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Tag:NL West
Posted on: February 19, 2012 11:46 am
Edited on: February 19, 2012 12:37 pm
 

Mike Cameron retires from baseball

By Matt Snyder

Exactly two months after signing a minor-league deal with the Washington Nationals, Mike Cameron has decided to call it a career, according to the club.

Cameron appeared to be a possibility as a center-field platoon partner with either Roger Bernadina or Rick Ankiel -- both of whom are left-handed -- but now the Nats are without a righty option. Of course, if Bryce Harper makes the team out of spring, the plan is to play Jayson Werth in center every day.

Cameron, 39, closes with a good career resume. In 17 seasons, he hit .249/.338/.444 with 278 home runs, 968 RBI, 1,064 runs and 297 stolen bases. He won three Gold Gloves, made one All-Star Game and received MVP votes two times. He has a shot at getting on the Hall of Fame ballot (Bill Mueller and Tony Womack were on this year's, for example), but no shot of getting in.

He never spent more than four years with the same ballclub, playing for eight different franchises: The Mariners, White Sox, Mets, Red Sox, Padres, Brewers, Reds and Marlins. Amazingly, as you can see, he played in every single division.

He was also involved in two pretty big transactions as part of trades in exchange for both Ken Griffey Jr. and Paul Konerko.

The highlight of Cameron's career had to be on May 2, 2002, when he hit four home runs in one game -- becoming the 13th player in big-league history to accomplish the feat.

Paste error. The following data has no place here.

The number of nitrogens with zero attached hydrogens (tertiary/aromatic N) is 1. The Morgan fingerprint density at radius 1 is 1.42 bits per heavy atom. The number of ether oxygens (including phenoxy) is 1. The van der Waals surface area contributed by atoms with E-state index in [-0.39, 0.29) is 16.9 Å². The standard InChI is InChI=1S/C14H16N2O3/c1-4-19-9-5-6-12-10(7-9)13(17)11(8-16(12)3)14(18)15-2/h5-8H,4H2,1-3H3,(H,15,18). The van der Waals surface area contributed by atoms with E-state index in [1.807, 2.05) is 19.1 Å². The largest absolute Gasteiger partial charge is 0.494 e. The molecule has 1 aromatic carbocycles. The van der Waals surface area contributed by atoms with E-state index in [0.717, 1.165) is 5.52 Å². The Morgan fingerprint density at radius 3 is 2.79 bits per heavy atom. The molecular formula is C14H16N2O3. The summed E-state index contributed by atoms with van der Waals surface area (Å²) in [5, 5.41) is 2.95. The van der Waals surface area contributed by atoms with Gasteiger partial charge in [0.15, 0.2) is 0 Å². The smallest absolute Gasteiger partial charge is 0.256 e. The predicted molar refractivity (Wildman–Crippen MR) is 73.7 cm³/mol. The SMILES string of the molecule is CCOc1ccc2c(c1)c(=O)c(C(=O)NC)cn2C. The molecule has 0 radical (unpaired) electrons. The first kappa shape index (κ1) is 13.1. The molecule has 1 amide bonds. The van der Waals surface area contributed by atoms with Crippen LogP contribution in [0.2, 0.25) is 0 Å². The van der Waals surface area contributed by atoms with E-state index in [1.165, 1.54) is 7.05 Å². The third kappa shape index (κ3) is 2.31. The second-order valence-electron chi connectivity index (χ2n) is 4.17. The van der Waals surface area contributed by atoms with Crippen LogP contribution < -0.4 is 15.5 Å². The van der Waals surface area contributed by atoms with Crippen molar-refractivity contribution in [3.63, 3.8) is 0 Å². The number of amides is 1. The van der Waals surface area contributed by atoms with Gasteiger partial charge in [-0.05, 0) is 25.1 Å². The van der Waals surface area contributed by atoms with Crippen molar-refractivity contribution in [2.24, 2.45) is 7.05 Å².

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Posted on: February 18, 2012 1:33 pm
 

Spring Training: A time for optimism



By Matt Snyder


Come Monday, just two days from now, every single team will have pitchers and catchers in big-league camp. Ten clubs -- Orioles, Twins, Phillies, Pirates, Cardinals, Angels, Cubs, Reds, A's and Giants -- have their pitchers and catchers report Sunday.

Soak it in, fans. The far-too-long wait is over. No more do we have to yearn for the season while chasing Yu Darvish or Yoenis Cespedes or Prince Fielder rumors. Instead, the actual season is closer than the horizon.

When spring training opens for baseball teams, it's the fan version of New Year's Day. Feel free to make baseball fan versions of resolutions, and don't you dare let anyone tell you it's not possible. After all, what would opposing fans have said to a Diamondbacks fan last year at this time if he dared to have the audacity to predict an NL West title?

It's the time for optimism, no matter which team you love. So let's fan the flames. Here's an optimistic -- overly optimistic in some cases -- one-liner on every team that fans of said team can eat up with a spoon. And don't forget to bookmark our spring training landing page while we're at it.

This is the year for the (insert team) because ...

Diamondbacks: Last year was just the beginning. This is a young nucleus just beginning to come into its own. The sky is the limit. 

Braves: Jason Heyward will come into form, giving a gigantic offensive boost and the Kimbrel-Venters duo in the bullpen won't wear down this time around. And the starting pitching depth and talent is insane.

Cubs: There's new management, a new attitude, a new culture and the locker room is finally freed from the Carlos Zambrano albatross.

Orioles: They have pitching depth and catcher Matt Wieters is poised for a huge breakout season to spur the sneaky-talented offense.

White Sox: Adam Dunn, Alex Rios and Jake Peavy will all have huge bounce-back seasons while Matt Thornton finally settles in as closer.

Red Sox: Last September was a fluke, but also a wakeup call. And Daniel Bard proves a solid starting pitcher, as opposed to the man he's replacing (John Lackey).

Reds: No Pujols, no Prince, no Braun (for 50 games)? No problem in the Central for the Reds, who have a pair of aces -- Mat Latos and Johnny Cueto -- with a solid, young offense and good defense.

Tigers: Prince. Cabrera. Verlander. Enough said.